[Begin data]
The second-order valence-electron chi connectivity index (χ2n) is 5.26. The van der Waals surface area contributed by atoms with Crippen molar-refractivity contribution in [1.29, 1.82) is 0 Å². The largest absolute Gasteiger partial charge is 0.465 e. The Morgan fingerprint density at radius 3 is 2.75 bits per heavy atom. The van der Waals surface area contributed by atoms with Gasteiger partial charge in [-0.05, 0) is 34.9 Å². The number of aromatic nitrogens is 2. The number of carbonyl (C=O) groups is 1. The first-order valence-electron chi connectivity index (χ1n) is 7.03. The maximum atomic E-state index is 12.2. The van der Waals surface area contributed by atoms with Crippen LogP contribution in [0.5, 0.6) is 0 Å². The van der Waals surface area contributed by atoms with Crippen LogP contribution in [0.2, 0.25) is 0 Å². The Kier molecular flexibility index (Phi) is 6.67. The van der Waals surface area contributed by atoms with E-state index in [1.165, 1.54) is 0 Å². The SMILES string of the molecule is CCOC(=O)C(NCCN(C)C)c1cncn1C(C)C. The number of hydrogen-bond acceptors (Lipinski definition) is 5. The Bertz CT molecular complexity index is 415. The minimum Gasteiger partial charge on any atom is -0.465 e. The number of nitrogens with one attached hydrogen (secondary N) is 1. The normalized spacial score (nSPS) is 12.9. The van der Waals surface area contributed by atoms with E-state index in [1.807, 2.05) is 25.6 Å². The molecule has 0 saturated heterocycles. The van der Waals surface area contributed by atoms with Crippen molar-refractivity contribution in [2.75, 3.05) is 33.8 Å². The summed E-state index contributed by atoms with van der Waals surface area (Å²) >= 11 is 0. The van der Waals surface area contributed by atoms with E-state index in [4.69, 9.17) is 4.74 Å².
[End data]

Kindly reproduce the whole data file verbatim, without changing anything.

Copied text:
The second-order valence-electron chi connectivity index (χ2n) is 5.26. The van der Waals surface area contributed by atoms with Crippen molar-refractivity contribution in [1.29, 1.82) is 0 Å². The largest absolute Gasteiger partial charge is 0.465 e. The Morgan fingerprint density at radius 3 is 2.75 bits per heavy atom. The van der Waals surface area contributed by atoms with Gasteiger partial charge in [-0.05, 0) is 34.9 Å². The number of aromatic nitrogens is 2. The number of carbonyl (C=O) groups is 1. The first-order valence-electron chi connectivity index (χ1n) is 7.03. The maximum atomic E-state index is 12.2. The van der Waals surface area contributed by atoms with Crippen LogP contribution in [0.5, 0.6) is 0 Å². The van der Waals surface area contributed by atoms with Crippen LogP contribution in [0.2, 0.25) is 0 Å². The Kier molecular flexibility index (Phi) is 6.67. The van der Waals surface area contributed by atoms with E-state index in [1.165, 1.54) is 0 Å². The SMILES string of the molecule is CCOC(=O)C(NCCN(C)C)c1cncn1C(C)C. The number of hydrogen-bond acceptors (Lipinski definition) is 5. The Bertz CT molecular complexity index is 415. The minimum Gasteiger partial charge on any atom is -0.465 e. The number of nitrogens with one attached hydrogen (secondary N) is 1. The normalized spacial score (nSPS) is 12.9. The van der Waals surface area contributed by atoms with E-state index in [1.807, 2.05) is 25.6 Å². The molecule has 0 saturated heterocycles. The van der Waals surface area contributed by atoms with Crippen molar-refractivity contribution in [2.75, 3.05) is 33.8 Å². The summed E-state index contributed by atoms with van der Waals surface area (Å²) >= 11 is 0. The van der Waals surface area contributed by atoms with E-state index in [4.69, 9.17) is 4.74 Å².